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Gendered spaces

Jemma Rimmer discusses the gendering of spaces, such as the home.
Last week explored gender roles, and how they influence the division of labour at work and at home. These roles can result in certain places being seen as masculine or feminine. For example, professions that are dominated by women lead to certain organisations, or parts thereof, being seen as feminised spaces – such as nursing. While the surgeon’s theatre might be perceived as a masculine domain, the recovery wards where ongoing care is provided are more likely to be seen as feminised spaces. The gendering of spaces can be achieved by the characteristics of a culture – that is, whether it is feminine or masculine.
Historically, a woman’s place has been considered to be ‘in the home’ – to look after the house and care for children, and many policies – as we’ll explore in more depth later – were designed to enforce that division of labour . Traditionally, particularly pre-industrialisation, women may also have combined the care for the home with paid home-working, or assistance in a family business, work which often went unreported, underestimating the work undertaken by women. More recently women, and particularly mothers- so called ‘mumpreneurs’ - have chosen to start their own businesses to work from home. This enables them to have the flexibility of managing the home and childcare alongside earning an income, although their opportunities often remain spatially and temporally restricted.
The emphasis placed on domestic work being seen as woman’s work result in women taking on most of the unpaid work undertaken in a household. Unpaid work is work that receives no financial compensation and includes childcare, cooking, cleaning and other household chores undertaken by a member of the household. Some households may reduce the quantity of unpaid work by electing to pay someone else to clean or look after their children, but the majority take on all or a significant proportion of this work. The interesting thing is that not only is the work unpaid, it is also not given an economic value.
Such a calculation would be difficult but could capture the contribution it makes to the household and the opportunity cost to the unpaid worker. The lack of a financial value attached to the work means it can become undervalued more broadly – in terms of what it contributes or saves financially, and the supportive role it plays for others. We can see how the lack of value attached to work in the home has become reflected in the world of work, where similar types of so-called women’s work (such as caring and cleaning) tend to attract quite low rates of pay since this type of work isn’t highly and is arguably under-valued.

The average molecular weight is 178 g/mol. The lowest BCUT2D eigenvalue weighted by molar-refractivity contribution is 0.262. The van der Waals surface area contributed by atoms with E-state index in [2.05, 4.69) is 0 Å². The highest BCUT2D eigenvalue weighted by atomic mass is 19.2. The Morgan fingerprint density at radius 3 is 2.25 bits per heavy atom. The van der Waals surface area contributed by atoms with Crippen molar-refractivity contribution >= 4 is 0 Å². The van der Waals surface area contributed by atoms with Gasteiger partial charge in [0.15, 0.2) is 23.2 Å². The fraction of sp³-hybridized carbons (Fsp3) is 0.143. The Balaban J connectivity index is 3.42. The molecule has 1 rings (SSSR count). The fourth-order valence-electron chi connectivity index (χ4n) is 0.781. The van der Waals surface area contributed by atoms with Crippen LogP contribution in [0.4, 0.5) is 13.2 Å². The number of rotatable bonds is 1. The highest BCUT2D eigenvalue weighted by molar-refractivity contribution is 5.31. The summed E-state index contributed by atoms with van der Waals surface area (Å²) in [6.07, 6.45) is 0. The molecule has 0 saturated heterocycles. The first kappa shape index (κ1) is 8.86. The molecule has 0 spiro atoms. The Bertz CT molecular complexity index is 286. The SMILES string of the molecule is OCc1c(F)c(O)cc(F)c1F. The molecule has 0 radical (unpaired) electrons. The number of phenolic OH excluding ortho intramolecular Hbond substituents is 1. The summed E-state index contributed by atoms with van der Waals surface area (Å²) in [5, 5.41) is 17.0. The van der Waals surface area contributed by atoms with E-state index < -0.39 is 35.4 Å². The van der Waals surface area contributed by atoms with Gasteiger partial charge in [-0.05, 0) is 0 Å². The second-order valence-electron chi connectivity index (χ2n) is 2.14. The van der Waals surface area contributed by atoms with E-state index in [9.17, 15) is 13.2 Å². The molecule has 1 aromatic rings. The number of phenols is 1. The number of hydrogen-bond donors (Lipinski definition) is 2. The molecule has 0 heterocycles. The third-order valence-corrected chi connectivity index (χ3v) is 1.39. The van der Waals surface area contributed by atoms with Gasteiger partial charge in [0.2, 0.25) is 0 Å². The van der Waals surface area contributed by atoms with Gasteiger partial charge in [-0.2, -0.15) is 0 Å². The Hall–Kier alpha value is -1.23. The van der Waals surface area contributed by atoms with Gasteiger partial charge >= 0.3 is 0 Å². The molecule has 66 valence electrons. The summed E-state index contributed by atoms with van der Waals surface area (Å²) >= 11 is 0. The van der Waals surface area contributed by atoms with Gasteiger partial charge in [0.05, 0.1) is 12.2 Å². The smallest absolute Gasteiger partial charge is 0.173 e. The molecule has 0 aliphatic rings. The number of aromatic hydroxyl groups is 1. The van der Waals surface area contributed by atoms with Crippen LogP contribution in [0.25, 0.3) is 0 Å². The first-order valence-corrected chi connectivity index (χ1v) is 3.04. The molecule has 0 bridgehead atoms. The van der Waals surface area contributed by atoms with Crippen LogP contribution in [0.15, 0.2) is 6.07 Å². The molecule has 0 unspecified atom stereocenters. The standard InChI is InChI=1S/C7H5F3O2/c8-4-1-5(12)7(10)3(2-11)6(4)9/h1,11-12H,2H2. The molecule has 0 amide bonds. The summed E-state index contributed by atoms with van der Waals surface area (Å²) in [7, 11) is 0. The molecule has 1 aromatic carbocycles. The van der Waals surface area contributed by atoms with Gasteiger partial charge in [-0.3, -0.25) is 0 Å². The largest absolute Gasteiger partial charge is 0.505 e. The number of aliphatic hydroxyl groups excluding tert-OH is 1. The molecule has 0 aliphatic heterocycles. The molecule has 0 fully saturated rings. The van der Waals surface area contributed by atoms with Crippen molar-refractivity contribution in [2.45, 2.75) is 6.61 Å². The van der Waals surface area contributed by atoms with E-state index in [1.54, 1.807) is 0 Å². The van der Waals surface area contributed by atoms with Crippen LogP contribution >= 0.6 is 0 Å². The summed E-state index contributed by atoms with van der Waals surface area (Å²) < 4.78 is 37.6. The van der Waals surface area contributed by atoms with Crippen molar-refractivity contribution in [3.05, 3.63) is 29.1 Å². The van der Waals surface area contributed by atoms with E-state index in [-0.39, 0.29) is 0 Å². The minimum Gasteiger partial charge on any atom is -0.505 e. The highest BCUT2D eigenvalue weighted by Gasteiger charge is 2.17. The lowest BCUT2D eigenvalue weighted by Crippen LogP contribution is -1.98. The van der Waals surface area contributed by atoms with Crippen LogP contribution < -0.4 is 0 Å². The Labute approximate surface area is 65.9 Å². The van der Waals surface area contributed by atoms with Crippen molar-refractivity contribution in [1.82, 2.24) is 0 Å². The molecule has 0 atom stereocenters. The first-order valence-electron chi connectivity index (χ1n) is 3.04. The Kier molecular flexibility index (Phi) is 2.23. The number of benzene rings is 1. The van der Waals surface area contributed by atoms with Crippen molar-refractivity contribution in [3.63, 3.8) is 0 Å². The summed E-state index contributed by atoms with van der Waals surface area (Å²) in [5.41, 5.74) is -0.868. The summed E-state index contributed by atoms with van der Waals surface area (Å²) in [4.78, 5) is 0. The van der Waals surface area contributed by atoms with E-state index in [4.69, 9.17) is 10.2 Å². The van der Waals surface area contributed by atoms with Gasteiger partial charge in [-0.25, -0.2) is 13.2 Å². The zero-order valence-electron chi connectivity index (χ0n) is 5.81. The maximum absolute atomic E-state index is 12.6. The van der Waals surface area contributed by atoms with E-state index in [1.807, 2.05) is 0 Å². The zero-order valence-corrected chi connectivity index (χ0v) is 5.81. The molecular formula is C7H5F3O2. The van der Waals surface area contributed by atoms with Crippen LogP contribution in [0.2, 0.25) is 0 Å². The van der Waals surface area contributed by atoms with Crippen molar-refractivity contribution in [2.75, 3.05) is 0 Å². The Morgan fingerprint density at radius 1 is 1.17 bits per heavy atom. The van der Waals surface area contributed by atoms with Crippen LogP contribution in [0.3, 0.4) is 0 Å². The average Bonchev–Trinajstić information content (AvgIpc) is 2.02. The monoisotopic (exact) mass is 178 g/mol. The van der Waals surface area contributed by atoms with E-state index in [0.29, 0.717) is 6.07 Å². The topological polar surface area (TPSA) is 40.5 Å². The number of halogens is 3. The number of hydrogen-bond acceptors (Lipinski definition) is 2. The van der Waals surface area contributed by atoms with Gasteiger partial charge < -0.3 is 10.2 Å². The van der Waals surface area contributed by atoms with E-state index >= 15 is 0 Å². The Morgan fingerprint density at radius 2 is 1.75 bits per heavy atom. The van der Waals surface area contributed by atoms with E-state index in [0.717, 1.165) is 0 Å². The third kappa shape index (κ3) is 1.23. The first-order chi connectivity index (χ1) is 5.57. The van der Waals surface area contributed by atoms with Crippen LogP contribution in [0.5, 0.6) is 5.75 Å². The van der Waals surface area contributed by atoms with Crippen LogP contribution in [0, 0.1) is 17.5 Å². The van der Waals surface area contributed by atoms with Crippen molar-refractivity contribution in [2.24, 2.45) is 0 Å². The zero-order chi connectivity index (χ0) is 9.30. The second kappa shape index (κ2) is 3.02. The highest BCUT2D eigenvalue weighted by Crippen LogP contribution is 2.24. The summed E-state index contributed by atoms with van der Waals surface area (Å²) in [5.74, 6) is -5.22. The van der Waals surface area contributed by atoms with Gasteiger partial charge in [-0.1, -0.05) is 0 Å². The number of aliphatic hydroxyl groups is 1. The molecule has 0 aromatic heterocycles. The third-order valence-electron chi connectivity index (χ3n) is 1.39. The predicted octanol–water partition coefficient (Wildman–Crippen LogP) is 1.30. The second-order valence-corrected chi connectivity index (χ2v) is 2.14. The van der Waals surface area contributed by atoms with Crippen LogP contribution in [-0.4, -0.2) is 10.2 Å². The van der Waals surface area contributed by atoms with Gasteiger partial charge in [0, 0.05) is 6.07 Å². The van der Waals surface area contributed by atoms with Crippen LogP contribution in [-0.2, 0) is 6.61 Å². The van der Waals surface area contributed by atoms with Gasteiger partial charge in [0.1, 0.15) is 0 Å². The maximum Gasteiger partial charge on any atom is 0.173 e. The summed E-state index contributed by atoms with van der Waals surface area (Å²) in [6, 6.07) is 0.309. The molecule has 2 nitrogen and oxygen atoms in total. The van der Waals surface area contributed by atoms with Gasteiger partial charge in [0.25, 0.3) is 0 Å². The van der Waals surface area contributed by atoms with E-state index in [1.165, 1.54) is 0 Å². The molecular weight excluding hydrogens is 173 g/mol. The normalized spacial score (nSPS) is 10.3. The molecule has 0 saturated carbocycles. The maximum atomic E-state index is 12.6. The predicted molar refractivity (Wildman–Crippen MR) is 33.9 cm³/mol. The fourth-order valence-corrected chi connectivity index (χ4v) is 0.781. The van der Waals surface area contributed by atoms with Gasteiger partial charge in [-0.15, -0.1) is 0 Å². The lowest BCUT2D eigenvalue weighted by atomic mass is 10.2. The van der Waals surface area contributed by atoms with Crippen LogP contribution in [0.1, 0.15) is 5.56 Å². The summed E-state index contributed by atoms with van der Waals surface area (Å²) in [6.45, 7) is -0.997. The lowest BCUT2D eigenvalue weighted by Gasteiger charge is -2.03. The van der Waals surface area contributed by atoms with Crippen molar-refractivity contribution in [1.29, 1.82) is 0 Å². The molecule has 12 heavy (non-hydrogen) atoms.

The tendency for women to take on the majority of the domestic and care work has become known as the second shift or double burden . This refers to the tendency for working women to take on all or the majority of the domestic work even in households where both men and women are in full-time work – the double burden of work and home, or the ‘second shift’. This may be influenced by cultural assumptions that regard this as a feminised space, leading to women being more likely to take on these roles as they are socialised into identifying with this space, and perceiving it to be their responsibility, and men similarly thinking that this is not their domain.
In this regard women become defined by the domestic space that they occupy in a way that men do not. And even when men are seen in domestic spaces – such as male celebrity chefs in cookery shows – they tend not to become associated with the domesticity of the setting. Looking at this image, who do you imagine to be working on this site? . In contrast to the home, there are some places that we think of as masculine places – such as an oil rig. By repute oil rigs tend to be organisational units with macho cultures, as demonstrated in a study by David Collinson.
Even the physical infrastructure – which would be described by Heather Höpfl {“Hop-fl”} as a ‘phallic construction’ implies masculinity. The core work – such as engineering – is associated with industries dominated by men. The working hours – where there are long stretches off shore before a break – are not conducive to family life and this would disproportionately impact women as long as they continue to take on the majority of child care. Even though women are not precluded from working on these sites, they might not feel they would fit in even if they were otherwise qualified to do so. A study in 2013 estimated 4% of rig workers were women.